A Ridiculously Effective Marketing Technique from Two Chinese Potato Players

Russet potato

Potato image via Wikapedia

Playing a potato? I’m sure you (and I) never thought of a potato as an instrument.

Baked as a side dish, yes. Turned into french fries, absolutely. A basis for potato salad, sure. You can even make a science project that uses a potato as a power source for a lamp.

But not an instrument.

Same thing for carrots and leeks.

Music? Or soup?

Put those things together and they don’t really sound terribly musical. In fact, the first thing that comes to mind isn’t music, but soup.

It can be done though.

Nan Weidong and Nan Weiping, two brothers in China, have become known for just that. They drill holes in the vegetables, and tune them with an old electronics tuner.

The result: music.

Think different

Sure it sounds a bit odd, but it works.  In fact, they’ve  become very popular performers, and and earn up to $8,000 per show.

Being a musician, that’s ordinary. Playing the potato; that’s different.

They’ve found a way to clearly and absolutely differentiate themselves from every other musician on the planet. Who else plays the potato? Nobody.

Find your edge

Some call it an edge, others a “game-jumper”, still others a USP (unique selling proposition). Whatever you call it, it’s something that makes you stand out. and makes you different enough that people will talk about it.

If you have no musical talent (or vegetable carving skills), there are plenty of other ways to do this.

You could make something complicated really simple (like Gary Vaynerchuk did with wine – he talks about it like a layman, not like a wine snob). Or, you could do something slowly, or by hand, that most do very quickly or by machine.

Be worth talking about, and your fame will spread.  It might even spread all the way to China.

The Elephant and the Marketing Plan

Jennifer on LinkedIn wanted to know if it was worth a large investment of money to redo her web site. She’s an interior designer and isn’t happy with the way her site currently looks. She got lots of answers.

Some advised her to concentrate on search engine optimization (because graphics don’t matter as much as marketing strategy), others recommended she insist on a content management system (an MS Word like interface that makes it easy for a non-technical person to change the site’s content).

I’ve heard others in similar situations insist that words don’t matter because nobody reads.

The graphic designer focuses on the design, the wordsmith on content, and the SEO expert on optimization.

It’s like the old folk tale about the blind men and the elephant. One touched the elephant’s side, and declared the elephant to be like a wall. A second felt the tusk and said, no the elephant is a spear. A third, holding the trunk, insisted the elephant was like a snake.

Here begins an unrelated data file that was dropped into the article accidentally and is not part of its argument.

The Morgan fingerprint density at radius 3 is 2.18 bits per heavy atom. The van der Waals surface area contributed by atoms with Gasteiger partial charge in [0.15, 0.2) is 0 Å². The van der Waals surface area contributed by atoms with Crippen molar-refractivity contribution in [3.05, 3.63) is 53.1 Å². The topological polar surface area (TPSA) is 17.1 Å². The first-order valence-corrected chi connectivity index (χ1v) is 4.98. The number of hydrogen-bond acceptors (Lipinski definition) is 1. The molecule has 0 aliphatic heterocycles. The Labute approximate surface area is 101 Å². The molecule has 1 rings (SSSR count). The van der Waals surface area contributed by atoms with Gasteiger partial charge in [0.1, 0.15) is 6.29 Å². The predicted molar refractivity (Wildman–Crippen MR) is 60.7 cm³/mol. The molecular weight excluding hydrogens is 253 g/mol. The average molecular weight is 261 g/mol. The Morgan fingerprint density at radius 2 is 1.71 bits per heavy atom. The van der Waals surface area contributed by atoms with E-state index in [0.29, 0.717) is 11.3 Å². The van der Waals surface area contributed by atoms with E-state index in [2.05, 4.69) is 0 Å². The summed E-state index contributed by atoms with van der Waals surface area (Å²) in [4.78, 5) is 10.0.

The truth is that the elephant, and the Web site, are all of those things: side, tusk, trunk, words, design, marketing strategy, and traffic.

A web site with poor design, that’s hard to use, or read will not be successful. A site with poor wording will not convince anyone to buy; one with no traffic (or the wrong traffic) will not make sales if nobody sees it.

The design, the colors, the layout, the traffic, the marketing strategy (her points of difference, her story, her call to action) must all work together. Without legs the elephant will fall. With no trunk, it can’t eat.

With no marketing strategy or poor traffic, the web site will founder. Take away any single one, and the whole thing fails. Look at the whole elephant (and the whole site), not just pieces.

Photo: http://www.flickr.com/photos/spisharam/2370577213/

Strategy First, Tactics Second

Danielle is starting a new business offering virtual assistant services. She wants to send out a postcard offering her services and asked for help on Marketing Exchange (12/29/08). She said she wanted to offer “off-site business support services that free their time and allow them to focus on revenue-generating activities.”

As I was reading this, I noticed that a sheet of paper had fallen out of my files. I picked it up and saw that I’d written Strategy and Tactics on the top. It said, “Strategy: How can I achieve my goal? Tactics: Have you identified your prospect’s problem? Have you presented your solution in a way that makes them want to do business with you? Have you established trust?”

Danielle has chosen a tactic (sending a postcard), without a clear idea of what her strategy is. She has no clear picture of who her clients are, how she helps them, or how she creates trust.

What’s your strategy for the new year? How will you create trust with potential new customers and keep it with your current ones?